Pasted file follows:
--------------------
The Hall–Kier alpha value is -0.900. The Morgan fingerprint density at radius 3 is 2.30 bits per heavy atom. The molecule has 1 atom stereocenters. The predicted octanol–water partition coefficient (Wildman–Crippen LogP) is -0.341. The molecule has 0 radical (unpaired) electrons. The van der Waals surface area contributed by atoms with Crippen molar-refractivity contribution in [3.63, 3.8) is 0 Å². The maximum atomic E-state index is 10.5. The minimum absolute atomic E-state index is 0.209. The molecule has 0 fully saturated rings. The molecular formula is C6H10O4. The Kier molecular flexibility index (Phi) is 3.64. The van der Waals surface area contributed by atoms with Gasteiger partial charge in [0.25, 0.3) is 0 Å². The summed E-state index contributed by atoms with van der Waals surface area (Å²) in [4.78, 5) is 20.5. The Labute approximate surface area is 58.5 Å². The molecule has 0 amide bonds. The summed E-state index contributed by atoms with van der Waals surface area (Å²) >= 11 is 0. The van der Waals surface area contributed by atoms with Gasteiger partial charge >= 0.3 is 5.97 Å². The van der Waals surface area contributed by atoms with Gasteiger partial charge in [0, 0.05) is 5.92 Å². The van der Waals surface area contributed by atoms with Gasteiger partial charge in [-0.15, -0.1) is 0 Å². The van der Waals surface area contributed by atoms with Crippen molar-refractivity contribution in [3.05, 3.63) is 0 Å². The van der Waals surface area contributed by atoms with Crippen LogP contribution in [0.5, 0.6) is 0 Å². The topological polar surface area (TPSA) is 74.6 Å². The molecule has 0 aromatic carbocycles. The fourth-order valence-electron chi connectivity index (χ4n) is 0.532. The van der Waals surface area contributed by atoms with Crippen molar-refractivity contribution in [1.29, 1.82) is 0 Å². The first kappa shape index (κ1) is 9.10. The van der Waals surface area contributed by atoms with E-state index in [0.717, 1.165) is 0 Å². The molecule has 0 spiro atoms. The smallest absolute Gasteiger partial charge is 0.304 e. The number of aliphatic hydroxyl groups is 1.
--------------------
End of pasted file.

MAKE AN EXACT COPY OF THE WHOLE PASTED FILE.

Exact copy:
The Hall–Kier alpha value is -0.900. The Morgan fingerprint density at radius 3 is 2.30 bits per heavy atom. The molecule has 1 atom stereocenters. The predicted octanol–water partition coefficient (Wildman–Crippen LogP) is -0.341. The molecule has 0 radical (unpaired) electrons. The van der Waals surface area contributed by atoms with Crippen molar-refractivity contribution in [3.63, 3.8) is 0 Å². The maximum atomic E-state index is 10.5. The minimum absolute atomic E-state index is 0.209. The molecule has 0 fully saturated rings. The molecular formula is C6H10O4. The Kier molecular flexibility index (Phi) is 3.64. The van der Waals surface area contributed by atoms with Gasteiger partial charge in [0.25, 0.3) is 0 Å². The summed E-state index contributed by atoms with van der Waals surface area (Å²) in [4.78, 5) is 20.5. The Labute approximate surface area is 58.5 Å². The molecule has 0 amide bonds. The summed E-state index contributed by atoms with van der Waals surface area (Å²) >= 11 is 0. The van der Waals surface area contributed by atoms with Gasteiger partial charge >= 0.3 is 5.97 Å². The van der Waals surface area contributed by atoms with Gasteiger partial charge in [0, 0.05) is 5.92 Å². The van der Waals surface area contributed by atoms with Gasteiger partial charge in [-0.15, -0.1) is 0 Å². The van der Waals surface area contributed by atoms with Crippen molar-refractivity contribution in [3.05, 3.63) is 0 Å². The van der Waals surface area contributed by atoms with Crippen LogP contribution in [0.5, 0.6) is 0 Å². The topological polar surface area (TPSA) is 74.6 Å². The molecule has 0 aromatic carbocycles. The fourth-order valence-electron chi connectivity index (χ4n) is 0.532. The van der Waals surface area contributed by atoms with Crippen molar-refractivity contribution in [1.29, 1.82) is 0 Å². The first kappa shape index (κ1) is 9.10. The van der Waals surface area contributed by atoms with E-state index in [0.717, 1.165) is 0 Å². The molecule has 0 spiro atoms. The smallest absolute Gasteiger partial charge is 0.304 e. The number of aliphatic hydroxyl groups is 1.